Difference Between Unitarism and Pluralism

Unitarism and Pluralism are two concepts that are used in human resource development, but have several distinctions. Since human resource development is a wide subject, both Unitarism and Pluralism provide us with different approaches as to how effective practices can be carried out to achieve maximum benefits at workplaces, industries and entities where two or more than two people work together.

Unitarism is a more of a straightforward concept, which says that all the employees and those working in an organized management should always work for the welfare of the organization— not just for their personal benefits or growth. On the other hand, Pluralism gives due importance to every employee and management. It focuses on what every person in the organization needs and demands, putting together a strategy that satisfies everyone and benefits the entire organization as well.


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    Unitarism is a concept that says all the employees, persons working in an organization should be treated as a combined force, whose objective is to achieve organizational goals without having a clash of interests.

    Unitarism does not mean that the workers, employees and superiors in an organization should work without harmony and give top priority to their own interests, rather it expects all the members to have a common purpose.

    Industry growth depends on combined effort, which is why the theory of Unitarism has gained popularity in highly competitive industries. Another aspect that the theory of Unitarism focuses on is mutual cooperation. Workers of each department in an organization may follow different strategies, rules and regulations, but the final outcome of the operations and tasks should acknowledge the efforts of every employee and manager.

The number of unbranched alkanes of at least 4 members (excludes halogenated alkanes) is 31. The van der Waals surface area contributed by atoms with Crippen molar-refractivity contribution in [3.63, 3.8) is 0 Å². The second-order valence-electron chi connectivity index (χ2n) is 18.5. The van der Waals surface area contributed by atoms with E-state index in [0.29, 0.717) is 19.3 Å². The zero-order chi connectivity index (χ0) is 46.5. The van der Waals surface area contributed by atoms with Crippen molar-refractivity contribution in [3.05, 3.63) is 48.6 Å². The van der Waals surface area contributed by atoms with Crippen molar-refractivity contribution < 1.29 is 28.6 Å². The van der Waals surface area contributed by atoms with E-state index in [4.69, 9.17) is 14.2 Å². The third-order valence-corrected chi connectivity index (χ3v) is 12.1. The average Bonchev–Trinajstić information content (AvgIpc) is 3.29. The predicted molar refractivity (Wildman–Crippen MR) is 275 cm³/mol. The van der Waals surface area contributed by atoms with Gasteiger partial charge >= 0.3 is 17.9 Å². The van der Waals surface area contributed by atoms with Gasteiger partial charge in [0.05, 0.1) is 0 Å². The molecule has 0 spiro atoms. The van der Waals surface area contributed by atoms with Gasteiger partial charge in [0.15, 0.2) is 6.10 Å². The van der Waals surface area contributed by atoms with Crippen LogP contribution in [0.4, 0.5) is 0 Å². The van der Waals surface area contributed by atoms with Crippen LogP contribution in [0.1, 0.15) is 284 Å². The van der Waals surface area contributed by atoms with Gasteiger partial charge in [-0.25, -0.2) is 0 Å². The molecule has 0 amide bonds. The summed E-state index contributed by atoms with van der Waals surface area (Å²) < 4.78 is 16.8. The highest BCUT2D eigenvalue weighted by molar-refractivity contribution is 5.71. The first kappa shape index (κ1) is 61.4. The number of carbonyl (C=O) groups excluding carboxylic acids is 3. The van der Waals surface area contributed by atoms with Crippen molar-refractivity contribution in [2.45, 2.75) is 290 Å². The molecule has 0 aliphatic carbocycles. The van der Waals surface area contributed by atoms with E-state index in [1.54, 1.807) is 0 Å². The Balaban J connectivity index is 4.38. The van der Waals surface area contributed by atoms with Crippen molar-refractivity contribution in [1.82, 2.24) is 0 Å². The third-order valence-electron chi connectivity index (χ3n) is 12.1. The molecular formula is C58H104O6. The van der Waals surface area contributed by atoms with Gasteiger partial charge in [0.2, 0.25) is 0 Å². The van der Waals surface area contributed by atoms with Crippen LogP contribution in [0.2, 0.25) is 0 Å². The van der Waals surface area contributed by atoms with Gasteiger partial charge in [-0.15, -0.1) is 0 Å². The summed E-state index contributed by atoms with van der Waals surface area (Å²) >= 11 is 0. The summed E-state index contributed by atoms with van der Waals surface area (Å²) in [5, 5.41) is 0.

Organizations that regard Unitarism as a viable theory avoid creating trade unions and committees that highlight employees’ issues. Since there is no clash between the interests of all the employees and management, things are expected to go smoothly.

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    Pluralism treats every department and employee in an organization as a powerful and important entity, giving them the right to give feedback and resolve issues by mutual cooperation. Pluralism does not ask the employees to go beyond the rules and regulations set by the management, but it discourages activities that stifle growth and interest of workers.

    Pluralism says that employees and managers are at liberty to have their legitimate loyalties and objectives, but surely no one should be allowed to do things that may disrupt the entire organizational structure.

    Due to the right for employees to have legitimate loyalties and objectives, industries that adopt the concept of Pluralism allow the creation of trade unions. Trade unions work to balance the power structure within an organization, keeping management from adopting policies that employees find rigorous and controlling. The concept  insists that the management should be cooperative with the employees, not authoritative.

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